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Chapter Summary

The history of education in nineteenth century Ceylon is closely inked with several other aspects of British policy in the island. The want of English-speaking clerks for the lower ranks of the administration, for instance, led to an emphasis on English education in the wake of the Colebrooke-Cameron report. The missionary societies regarded education as the principal vehicle of conversion and mainly established vernacular schools to reach the mass of the 'heathens'. The missionaries were admitted to the Kandyan regions in 1820. The Morgan Committee report expressed the opinion that the government had an obligation to spread (vernacular) education in the entire island. The missionary societies with their headquarters in Europe or America had much larger financial resources at their disposal than the local Buddhist or Hindu communities.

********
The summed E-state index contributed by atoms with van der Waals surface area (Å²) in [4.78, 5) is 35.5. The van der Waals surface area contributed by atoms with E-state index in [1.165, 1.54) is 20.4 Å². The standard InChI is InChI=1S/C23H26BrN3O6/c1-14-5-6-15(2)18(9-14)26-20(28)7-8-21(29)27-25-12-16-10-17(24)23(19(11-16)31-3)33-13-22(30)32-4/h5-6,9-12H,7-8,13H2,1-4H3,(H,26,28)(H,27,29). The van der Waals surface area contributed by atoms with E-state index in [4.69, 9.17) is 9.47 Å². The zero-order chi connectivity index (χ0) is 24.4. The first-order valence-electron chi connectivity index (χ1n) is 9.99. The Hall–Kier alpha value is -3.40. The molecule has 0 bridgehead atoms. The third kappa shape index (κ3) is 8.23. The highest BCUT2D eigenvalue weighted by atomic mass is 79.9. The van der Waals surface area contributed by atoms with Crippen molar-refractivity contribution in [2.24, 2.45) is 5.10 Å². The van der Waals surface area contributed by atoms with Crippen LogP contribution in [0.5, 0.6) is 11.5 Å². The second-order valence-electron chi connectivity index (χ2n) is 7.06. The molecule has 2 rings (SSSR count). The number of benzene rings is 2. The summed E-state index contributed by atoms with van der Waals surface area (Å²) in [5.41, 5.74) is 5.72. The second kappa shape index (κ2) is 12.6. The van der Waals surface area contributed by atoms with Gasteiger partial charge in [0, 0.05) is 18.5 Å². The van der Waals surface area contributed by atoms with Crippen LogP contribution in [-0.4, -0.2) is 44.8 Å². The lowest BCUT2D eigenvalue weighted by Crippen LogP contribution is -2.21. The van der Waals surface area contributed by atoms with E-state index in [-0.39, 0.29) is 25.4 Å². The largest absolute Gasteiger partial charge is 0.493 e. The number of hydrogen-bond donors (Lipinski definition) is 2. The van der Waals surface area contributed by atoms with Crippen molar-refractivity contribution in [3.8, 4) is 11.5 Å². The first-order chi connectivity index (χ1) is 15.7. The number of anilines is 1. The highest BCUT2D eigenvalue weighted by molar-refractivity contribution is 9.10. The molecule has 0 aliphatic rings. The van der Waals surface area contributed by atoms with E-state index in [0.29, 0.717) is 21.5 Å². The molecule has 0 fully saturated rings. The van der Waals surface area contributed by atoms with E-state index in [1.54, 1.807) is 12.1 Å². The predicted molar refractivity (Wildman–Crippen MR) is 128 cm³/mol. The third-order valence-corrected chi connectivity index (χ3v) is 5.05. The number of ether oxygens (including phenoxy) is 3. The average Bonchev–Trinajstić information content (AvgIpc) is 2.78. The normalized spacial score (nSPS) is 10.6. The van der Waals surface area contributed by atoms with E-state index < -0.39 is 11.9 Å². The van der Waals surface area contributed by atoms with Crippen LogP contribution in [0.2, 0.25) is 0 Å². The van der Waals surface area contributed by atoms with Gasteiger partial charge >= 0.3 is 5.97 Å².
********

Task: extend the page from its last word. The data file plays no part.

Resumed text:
Keywords:Ceylon; Colebrooke-Cameron report; English education; Kandyan regions; missionary societies; Morgan Committee; vernacular education



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